Every day, all over the world, USAID brings peace to those who endure violence, health to those who struggle with sickness, and prosperity to those who live in poverty. It is these individuals — these uncounted thousands of lives — that are the true measure of USAID’s successes and the true face of USAID's programs.
The Paloquemao legal complex in Bogotá, Colombia has more than 100 courts and a backlog of more than 8,000 homicide cases. Before March of last year, Colombia's largest judicial complex could not address families’ and victims’ needs. Now, however, with the support of the USAID Justice Reform and Modernization Program, the U.S. Department of Justice (DOJ) and the office of the Colombian Attorney General (Fiscalía), such persons have a Victim’s Attention Center (CAV) where they can get psychologi-cal support and legal advice about moving their cases forward.
Among Brazil’s poor, youth unemployment can be as high as 66 percent. Young people looking for work lack the skills, experience, and education that make them desirable in a tight labor market. Another, very different, problem among the poor is access to electricity. About 12 to 15 million poor live without electricity — they are not connected to the nation’s power grid.
USAID is tackling these two problems with a joint solution: training youth how to install renewable energy systems that do not rely on access to the nation’s power grid.
Half of all unemployed people in Brazil are under 25. Youth unemployment is over 40 percent in northeastern Brazil and even higher among young women and the poor. With many Brazilians living in precarious social and economic conditions, it will be difficult to break the cycle of poverty without investing in youth.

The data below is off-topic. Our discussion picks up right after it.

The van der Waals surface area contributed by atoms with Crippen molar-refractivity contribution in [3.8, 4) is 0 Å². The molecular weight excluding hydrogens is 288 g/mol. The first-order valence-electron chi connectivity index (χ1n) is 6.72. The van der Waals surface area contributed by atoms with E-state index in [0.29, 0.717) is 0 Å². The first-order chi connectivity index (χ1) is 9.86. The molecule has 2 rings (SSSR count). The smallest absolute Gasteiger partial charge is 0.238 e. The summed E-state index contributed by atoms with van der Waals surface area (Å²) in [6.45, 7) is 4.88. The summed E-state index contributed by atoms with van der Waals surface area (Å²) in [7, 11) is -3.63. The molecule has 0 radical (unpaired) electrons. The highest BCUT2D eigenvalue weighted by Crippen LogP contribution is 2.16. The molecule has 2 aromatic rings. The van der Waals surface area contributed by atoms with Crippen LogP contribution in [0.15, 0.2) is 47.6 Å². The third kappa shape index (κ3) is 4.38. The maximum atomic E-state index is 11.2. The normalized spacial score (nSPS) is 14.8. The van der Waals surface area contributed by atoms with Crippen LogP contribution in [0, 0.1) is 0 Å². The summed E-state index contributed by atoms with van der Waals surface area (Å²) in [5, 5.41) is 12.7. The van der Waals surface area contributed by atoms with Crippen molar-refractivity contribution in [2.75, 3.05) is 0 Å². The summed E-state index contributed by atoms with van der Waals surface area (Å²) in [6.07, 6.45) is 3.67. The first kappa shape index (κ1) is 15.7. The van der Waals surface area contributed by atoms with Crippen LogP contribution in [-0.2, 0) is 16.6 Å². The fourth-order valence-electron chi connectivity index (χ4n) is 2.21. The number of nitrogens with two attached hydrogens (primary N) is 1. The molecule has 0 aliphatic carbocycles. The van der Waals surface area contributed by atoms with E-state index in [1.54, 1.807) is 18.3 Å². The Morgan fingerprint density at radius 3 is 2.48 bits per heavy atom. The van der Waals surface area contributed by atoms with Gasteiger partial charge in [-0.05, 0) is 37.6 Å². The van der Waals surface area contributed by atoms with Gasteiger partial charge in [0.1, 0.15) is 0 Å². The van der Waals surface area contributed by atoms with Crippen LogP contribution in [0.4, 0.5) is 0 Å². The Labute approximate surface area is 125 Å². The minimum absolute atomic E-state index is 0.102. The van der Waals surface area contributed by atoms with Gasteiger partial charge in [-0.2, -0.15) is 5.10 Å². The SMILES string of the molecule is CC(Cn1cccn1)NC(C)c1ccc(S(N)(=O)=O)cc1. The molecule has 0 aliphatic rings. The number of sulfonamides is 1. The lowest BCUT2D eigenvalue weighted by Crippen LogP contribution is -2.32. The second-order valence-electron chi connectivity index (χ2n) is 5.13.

For decades, human trafficking for sexual exploitation in Brazil was viewed as an isolated phenomenon, not a systemic problem. The lack of visibility made it difficult for victims to identify those who could help. It also made it hard for organizations that wanted to help to collaborate with each other.
People from the semi-arid “backlands” of Brazil’s northeast are known for their persistence in eking a living out of a nearly barren land, where severe droughts force them to relocate about once each decade. Farmers produce beans and manioc, a plant with an edible starchy root, or tend the cattle of wealthier landowners for negligible pay. In a land where eating beef is the symbol of success, the farmers can almost never afford it.
Purei was recently elected head of the Indigenous People’s Association of the Uru-eu-wau-wau, a tribe also known as the Jupaú. As association head, the 25-year-old made his first trip from a remote part of the Amazonian state of Rondônia to São Paulo, Brazil’s megalopolis, where he participated in the Indigenous Markets Fair. His purpose was to show wholesalers the forest products his people are producing under guidance from a USAID-sponsored program.
Brazil’s Atlantic Forest region accounts for 80 percent of the country’s GDP, hosts 70 percent of its population, and has lost over 90 percent of its original forest cover. The forest was once a continuous stretch of tropical and subtropical rainforest covering almost 1.4 million square kilometers. Today, it exists in isolated fragments threatened by illegal logging, poaching, deforestation, and urban and industrial development.
There is a small agriculture cooperative in the Brazilian Amazonthat has big dreams. Founded by Japanese immigrants in Tomé-Açu in 1931, the Cooperativa Agricola Mistade Tomé-Açu (CAMTA) produces pulp from tropical fruits, such as the açaí berry. With 117 members, the cooperative is one of the many small-producer clusters that, with help from USAID, has been developing export and trade links. Located near the coast of northern Brazil, Tomé-Açu is as close to São Paulo as it is to Miami.
Last updated: September 10, 2013